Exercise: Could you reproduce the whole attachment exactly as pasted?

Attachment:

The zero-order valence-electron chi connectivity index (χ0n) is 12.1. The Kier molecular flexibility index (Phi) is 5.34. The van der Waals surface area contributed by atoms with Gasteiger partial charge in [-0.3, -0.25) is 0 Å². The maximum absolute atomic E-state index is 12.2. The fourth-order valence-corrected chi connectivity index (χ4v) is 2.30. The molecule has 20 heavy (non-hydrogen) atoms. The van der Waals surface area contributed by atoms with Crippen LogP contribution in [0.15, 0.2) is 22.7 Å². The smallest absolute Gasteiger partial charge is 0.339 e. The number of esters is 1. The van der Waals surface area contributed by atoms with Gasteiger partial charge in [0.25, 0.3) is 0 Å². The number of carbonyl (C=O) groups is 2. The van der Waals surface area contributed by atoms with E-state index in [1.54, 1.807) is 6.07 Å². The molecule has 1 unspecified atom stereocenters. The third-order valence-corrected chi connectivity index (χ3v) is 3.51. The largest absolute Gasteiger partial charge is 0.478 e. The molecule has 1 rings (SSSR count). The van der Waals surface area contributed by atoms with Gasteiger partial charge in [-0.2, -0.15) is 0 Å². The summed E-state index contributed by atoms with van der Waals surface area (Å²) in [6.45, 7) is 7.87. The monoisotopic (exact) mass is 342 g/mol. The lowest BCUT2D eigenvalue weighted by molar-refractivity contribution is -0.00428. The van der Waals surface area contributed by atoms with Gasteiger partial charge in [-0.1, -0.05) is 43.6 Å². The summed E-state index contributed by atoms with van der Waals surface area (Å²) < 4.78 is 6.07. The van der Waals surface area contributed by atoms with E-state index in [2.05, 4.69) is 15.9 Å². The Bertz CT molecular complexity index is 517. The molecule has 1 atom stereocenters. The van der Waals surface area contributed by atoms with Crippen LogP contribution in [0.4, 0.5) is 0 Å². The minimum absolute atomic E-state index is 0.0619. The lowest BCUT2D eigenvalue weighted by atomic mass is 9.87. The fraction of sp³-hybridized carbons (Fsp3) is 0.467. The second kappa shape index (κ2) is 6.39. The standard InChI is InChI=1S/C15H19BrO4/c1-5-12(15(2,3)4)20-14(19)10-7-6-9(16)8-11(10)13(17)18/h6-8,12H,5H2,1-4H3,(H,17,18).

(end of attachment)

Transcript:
The zero-order valence-electron chi connectivity index (χ0n) is 12.1. The Kier molecular flexibility index (Phi) is 5.34. The van der Waals surface area contributed by atoms with Gasteiger partial charge in [-0.3, -0.25) is 0 Å². The maximum absolute atomic E-state index is 12.2. The fourth-order valence-corrected chi connectivity index (χ4v) is 2.30. The molecule has 20 heavy (non-hydrogen) atoms. The van der Waals surface area contributed by atoms with Crippen LogP contribution in [0.15, 0.2) is 22.7 Å². The smallest absolute Gasteiger partial charge is 0.339 e. The number of esters is 1. The van der Waals surface area contributed by atoms with Gasteiger partial charge in [0.25, 0.3) is 0 Å². The number of carbonyl (C=O) groups is 2. The van der Waals surface area contributed by atoms with E-state index in [1.54, 1.807) is 6.07 Å². The molecule has 1 unspecified atom stereocenters. The third-order valence-corrected chi connectivity index (χ3v) is 3.51. The largest absolute Gasteiger partial charge is 0.478 e. The molecule has 1 rings (SSSR count). The van der Waals surface area contributed by atoms with Gasteiger partial charge in [-0.2, -0.15) is 0 Å². The summed E-state index contributed by atoms with van der Waals surface area (Å²) in [6.45, 7) is 7.87. The monoisotopic (exact) mass is 342 g/mol. The lowest BCUT2D eigenvalue weighted by molar-refractivity contribution is -0.00428. The van der Waals surface area contributed by atoms with Gasteiger partial charge in [-0.1, -0.05) is 43.6 Å². The summed E-state index contributed by atoms with van der Waals surface area (Å²) < 4.78 is 6.07. The van der Waals surface area contributed by atoms with E-state index in [2.05, 4.69) is 15.9 Å². The Bertz CT molecular complexity index is 517. The molecule has 1 atom stereocenters. The van der Waals surface area contributed by atoms with Crippen LogP contribution in [0.4, 0.5) is 0 Å². The minimum absolute atomic E-state index is 0.0619. The lowest BCUT2D eigenvalue weighted by atomic mass is 9.87. The fraction of sp³-hybridized carbons (Fsp3) is 0.467. The second kappa shape index (κ2) is 6.39. The standard InChI is InChI=1S/C15H19BrO4/c1-5-12(15(2,3)4)20-14(19)10-7-6-9(16)8-11(10)13(17)18/h6-8,12H,5H2,1-4H3,(H,17,18).